London (PRWeb UK) June 16, 2009
Former Cabinet Office Minister for Digital Engagement, Tom Watson MP will be joined by an international cast of legal, industry and social experts to review the growing impact of cybercrime against the individual during the Digital Safety Conference being held in London on Friday June 19th.
Lead speakers include Tanya Byron, author of The Byron Review, Ed Mayo, Chief Executive, Consumer Focus, Hamish Brown MBE, Consultant to the Home Office, Dr Richard Clayton, Security Research, Cambridge University, Jayne Hitchcock, President, WHOA and Spyros Pappas, Attorney at Law, Brussels Bar who are amongst an impressive line-up of participants in an event that is intended to challenge the current thinking on cybercrime.
Conference director and founder Graham Brown-Martin, himself a victim of cybercrime, said, "well-intentioned organizations, both government and industry funded, whilst building awareness are regrettably either unable or unwilling to support victims". Brown-Martin blames a lack of a coherent legal framework that is interoperable between different nation states and an unwillingness of industry players to break the status quo. "Put simply cyberspace is borderless our laws are not therefore a crime occurring across borders is almost impossible to prosecute through traditional enforcement channels. With initiatives such as Digital Britain this either has to change or we need to put health warnings on ISP packages, social media and other sites," He added.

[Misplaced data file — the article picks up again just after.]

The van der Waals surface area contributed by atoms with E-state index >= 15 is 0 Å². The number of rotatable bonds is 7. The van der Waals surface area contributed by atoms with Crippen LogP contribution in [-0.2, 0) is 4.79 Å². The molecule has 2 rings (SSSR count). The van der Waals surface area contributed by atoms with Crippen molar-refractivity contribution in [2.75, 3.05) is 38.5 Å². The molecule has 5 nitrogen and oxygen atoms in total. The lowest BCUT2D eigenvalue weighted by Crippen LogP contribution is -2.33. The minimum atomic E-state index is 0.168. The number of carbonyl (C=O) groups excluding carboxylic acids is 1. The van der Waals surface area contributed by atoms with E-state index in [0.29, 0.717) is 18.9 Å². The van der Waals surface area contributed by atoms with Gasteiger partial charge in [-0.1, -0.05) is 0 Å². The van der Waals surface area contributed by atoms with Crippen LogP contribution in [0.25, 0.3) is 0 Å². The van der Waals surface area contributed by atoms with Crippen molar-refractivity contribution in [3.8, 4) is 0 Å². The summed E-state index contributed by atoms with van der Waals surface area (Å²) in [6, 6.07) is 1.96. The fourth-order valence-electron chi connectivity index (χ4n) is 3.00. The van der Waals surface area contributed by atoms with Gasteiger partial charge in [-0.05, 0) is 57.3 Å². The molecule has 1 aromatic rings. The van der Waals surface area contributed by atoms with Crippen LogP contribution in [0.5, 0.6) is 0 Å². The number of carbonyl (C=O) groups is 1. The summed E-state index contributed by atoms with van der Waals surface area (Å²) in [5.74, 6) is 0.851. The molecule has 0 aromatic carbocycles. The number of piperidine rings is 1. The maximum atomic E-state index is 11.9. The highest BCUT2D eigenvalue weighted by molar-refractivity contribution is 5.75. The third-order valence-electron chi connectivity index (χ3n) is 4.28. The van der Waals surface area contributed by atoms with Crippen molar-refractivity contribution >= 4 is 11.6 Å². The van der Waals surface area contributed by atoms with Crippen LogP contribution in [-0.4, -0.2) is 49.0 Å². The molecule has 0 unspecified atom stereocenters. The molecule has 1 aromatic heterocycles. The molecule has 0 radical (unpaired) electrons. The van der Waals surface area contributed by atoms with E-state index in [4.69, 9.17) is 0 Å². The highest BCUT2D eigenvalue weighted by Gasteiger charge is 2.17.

Discussions will cover cyberbullying, cyberstalking, identity theft, fraud and other abuses that are increasing rapidly as more people enjoy the benefits of digital technologies including the Internet, social media, online gaming, e-commerce, mobile phones and location based services.
The 2008 UK statistics* for cybercrime make grim reading:
An estimated 92% of UK Internet time being spent on non-UK sites suggests that a large percentage of these abuses are occurring across borders and as a consequence are not being prosecuted whilst the victim is having to face the result of identity theft, financial fraud or reputation damage.
Brown-Martin said "the financial impact of cybercrime has recently been valued at US $100 Billion per year, a figure that is larger than the worlds illegal drug trade. This has made for great headlines for those wishing to usher in a new wave of anti-privacy laws that crush civil liberties but the emotional cost of cybercrime attacks against the individual have yet to be tallied. My guess, given that we have already seen suicides, is that they will be higher still."
Stephen Carrick-Davies, advisory board member, said "there's a lot of talk in the
UK and other nations about online safety for children - but users of all ages need to feel secure in using new digital services. There needs to be more than talk, there needs to be action especially as new untried services and applications come on the market."
Proceeds from the conference will be donated to Victim Support.
The Digital Safety Conference is being hosted by Learning Without Frontiers (LWF). LWF aggregates global thought leaders, innovators and practitioners from the education, technology and entertainment sectors and engages them in continuous dialogue about entirely new ways to improve learning and communication. The company hosts a number of large online communities and conferences including those dedicated to learning, teaching and mobile computing as well as gaming.